So I guess Lesson One for me has been: write with passion, then somehow find the headspace to be ruthlessly objective, and the patience and self-belief to rip Draft One into pieces.

Lesson Two: be honest. Editors want stories with a big heart and universal appeal, so if I’m simply riding some personal hobby get off it pronto. Then go find the universal in my protagonist’s journey.

Lesson Three: read good structural guide books. Structure is good. Structure is our friend. Don’t waste time re-inventing the wheel. My personal recommendations are James Scott Bell’s Plot & Structure, combined with his over-priced but truly enlightening Writing Your Novel from the Middle, Robert McKee’s Story, and John Yorke’s Into the Woods.

Lesson Four: don’t take to heart every writing maxim you see on Twitter, Facebook etc. Some are gems (I love all the variants of “First drafts are sh*t – but manure is great stuff from which to grow something better”) but I find others toxic, including exhortations to write every day, which is fine and dandy if you don’t have an actual, you know, real life, with bills to pay and people to care for, but if you do, they’re a source of misery and self-doubt.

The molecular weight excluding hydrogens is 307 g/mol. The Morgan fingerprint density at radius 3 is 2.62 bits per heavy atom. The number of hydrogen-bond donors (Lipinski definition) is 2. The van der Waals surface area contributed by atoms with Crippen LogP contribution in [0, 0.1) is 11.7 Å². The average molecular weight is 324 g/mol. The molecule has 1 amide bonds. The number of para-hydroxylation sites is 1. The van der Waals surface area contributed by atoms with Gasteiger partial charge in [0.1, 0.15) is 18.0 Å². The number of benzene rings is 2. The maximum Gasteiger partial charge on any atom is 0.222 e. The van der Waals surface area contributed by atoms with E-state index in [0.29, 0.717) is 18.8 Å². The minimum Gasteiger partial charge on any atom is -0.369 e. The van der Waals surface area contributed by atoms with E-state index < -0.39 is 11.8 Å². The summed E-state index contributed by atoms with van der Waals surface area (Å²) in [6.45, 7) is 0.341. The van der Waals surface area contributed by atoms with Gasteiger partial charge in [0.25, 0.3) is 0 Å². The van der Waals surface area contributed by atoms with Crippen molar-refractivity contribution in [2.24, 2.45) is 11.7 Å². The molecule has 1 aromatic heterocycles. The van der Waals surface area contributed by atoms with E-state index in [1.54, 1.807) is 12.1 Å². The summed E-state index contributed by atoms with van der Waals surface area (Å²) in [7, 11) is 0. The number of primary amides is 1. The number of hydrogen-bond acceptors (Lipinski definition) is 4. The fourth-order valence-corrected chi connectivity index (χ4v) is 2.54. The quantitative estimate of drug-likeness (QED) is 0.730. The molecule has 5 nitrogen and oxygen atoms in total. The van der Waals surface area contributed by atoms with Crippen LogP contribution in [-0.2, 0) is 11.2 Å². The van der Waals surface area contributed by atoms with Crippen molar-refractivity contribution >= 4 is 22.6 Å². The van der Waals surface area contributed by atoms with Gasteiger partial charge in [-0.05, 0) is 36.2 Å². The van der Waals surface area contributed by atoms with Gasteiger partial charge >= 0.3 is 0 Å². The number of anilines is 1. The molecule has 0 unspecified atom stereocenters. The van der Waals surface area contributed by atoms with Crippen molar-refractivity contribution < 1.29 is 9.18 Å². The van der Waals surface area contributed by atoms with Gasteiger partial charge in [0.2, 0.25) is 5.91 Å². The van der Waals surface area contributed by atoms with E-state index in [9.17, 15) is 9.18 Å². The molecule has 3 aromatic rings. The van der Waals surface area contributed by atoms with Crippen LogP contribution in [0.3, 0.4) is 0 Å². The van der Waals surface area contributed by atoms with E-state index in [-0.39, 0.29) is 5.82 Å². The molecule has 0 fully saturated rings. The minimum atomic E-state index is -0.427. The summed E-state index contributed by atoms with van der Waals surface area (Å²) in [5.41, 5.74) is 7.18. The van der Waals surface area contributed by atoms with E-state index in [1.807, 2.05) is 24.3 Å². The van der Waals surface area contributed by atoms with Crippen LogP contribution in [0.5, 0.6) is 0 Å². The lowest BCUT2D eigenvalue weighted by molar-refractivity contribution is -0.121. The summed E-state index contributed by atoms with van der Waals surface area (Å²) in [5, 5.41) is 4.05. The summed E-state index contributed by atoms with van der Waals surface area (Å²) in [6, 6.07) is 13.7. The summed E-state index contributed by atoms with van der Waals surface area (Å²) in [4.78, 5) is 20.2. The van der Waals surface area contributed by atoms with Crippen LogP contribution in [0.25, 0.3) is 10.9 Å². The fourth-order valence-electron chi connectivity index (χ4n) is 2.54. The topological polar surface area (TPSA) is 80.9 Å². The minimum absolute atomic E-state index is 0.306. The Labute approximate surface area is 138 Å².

Lesson Five (and this is the one I’m still coming to terms with): with average advances so low these days, for most of us writing will remain an art, a craft, a hobby even. Not a career. After eleven years of striving to get published, I’m very glad that my book did find a traditional home. But I don’t think writing is a particularly clever lifestyle choice; it’s more important to take care of yourself and those you love. A book with your name on the spine isn’t any kind of substitute for living life to the full.